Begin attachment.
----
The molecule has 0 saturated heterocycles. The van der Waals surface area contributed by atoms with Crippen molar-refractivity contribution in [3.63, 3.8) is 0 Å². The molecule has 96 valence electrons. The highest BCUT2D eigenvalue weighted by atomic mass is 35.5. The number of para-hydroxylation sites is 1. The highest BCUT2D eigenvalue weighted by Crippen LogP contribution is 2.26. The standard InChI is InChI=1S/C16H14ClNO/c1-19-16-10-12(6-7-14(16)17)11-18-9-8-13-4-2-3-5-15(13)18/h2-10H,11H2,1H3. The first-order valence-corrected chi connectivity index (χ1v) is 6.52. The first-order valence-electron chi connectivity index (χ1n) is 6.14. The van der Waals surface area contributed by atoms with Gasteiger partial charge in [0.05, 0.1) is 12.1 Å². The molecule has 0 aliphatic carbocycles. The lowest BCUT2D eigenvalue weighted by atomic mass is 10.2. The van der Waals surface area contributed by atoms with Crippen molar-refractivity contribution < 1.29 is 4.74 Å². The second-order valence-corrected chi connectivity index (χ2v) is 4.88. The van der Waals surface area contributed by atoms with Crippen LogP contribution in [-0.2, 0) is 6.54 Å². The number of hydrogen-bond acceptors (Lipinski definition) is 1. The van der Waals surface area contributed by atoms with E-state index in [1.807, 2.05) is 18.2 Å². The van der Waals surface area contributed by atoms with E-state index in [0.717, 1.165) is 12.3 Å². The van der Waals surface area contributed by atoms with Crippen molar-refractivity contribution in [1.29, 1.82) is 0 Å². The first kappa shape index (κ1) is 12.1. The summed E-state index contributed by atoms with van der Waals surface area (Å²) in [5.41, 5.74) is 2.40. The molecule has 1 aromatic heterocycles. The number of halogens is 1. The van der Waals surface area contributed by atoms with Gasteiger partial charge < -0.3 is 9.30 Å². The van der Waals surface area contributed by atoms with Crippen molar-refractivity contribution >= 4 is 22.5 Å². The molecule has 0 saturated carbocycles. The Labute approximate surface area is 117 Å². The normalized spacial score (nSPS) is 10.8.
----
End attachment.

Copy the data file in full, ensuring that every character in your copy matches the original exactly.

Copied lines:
The molecule has 0 saturated heterocycles. The van der Waals surface area contributed by atoms with Crippen molar-refractivity contribution in [3.63, 3.8) is 0 Å². The molecule has 96 valence electrons. The highest BCUT2D eigenvalue weighted by atomic mass is 35.5. The number of para-hydroxylation sites is 1. The highest BCUT2D eigenvalue weighted by Crippen LogP contribution is 2.26. The standard InChI is InChI=1S/C16H14ClNO/c1-19-16-10-12(6-7-14(16)17)11-18-9-8-13-4-2-3-5-15(13)18/h2-10H,11H2,1H3. The first-order valence-corrected chi connectivity index (χ1v) is 6.52. The first-order valence-electron chi connectivity index (χ1n) is 6.14. The van der Waals surface area contributed by atoms with Gasteiger partial charge in [0.05, 0.1) is 12.1 Å². The molecule has 0 aliphatic carbocycles. The lowest BCUT2D eigenvalue weighted by atomic mass is 10.2. The van der Waals surface area contributed by atoms with Crippen molar-refractivity contribution < 1.29 is 4.74 Å². The second-order valence-corrected chi connectivity index (χ2v) is 4.88. The van der Waals surface area contributed by atoms with Crippen LogP contribution in [-0.2, 0) is 6.54 Å². The number of hydrogen-bond acceptors (Lipinski definition) is 1. The van der Waals surface area contributed by atoms with E-state index in [1.807, 2.05) is 18.2 Å². The van der Waals surface area contributed by atoms with E-state index in [0.717, 1.165) is 12.3 Å². The van der Waals surface area contributed by atoms with Crippen molar-refractivity contribution in [1.29, 1.82) is 0 Å². The first kappa shape index (κ1) is 12.1. The summed E-state index contributed by atoms with van der Waals surface area (Å²) in [5.41, 5.74) is 2.40. The molecule has 1 aromatic heterocycles. The number of halogens is 1. The van der Waals surface area contributed by atoms with Gasteiger partial charge < -0.3 is 9.30 Å². The van der Waals surface area contributed by atoms with Crippen molar-refractivity contribution >= 4 is 22.5 Å². The molecule has 0 saturated carbocycles. The Labute approximate surface area is 117 Å². The normalized spacial score (nSPS) is 10.8.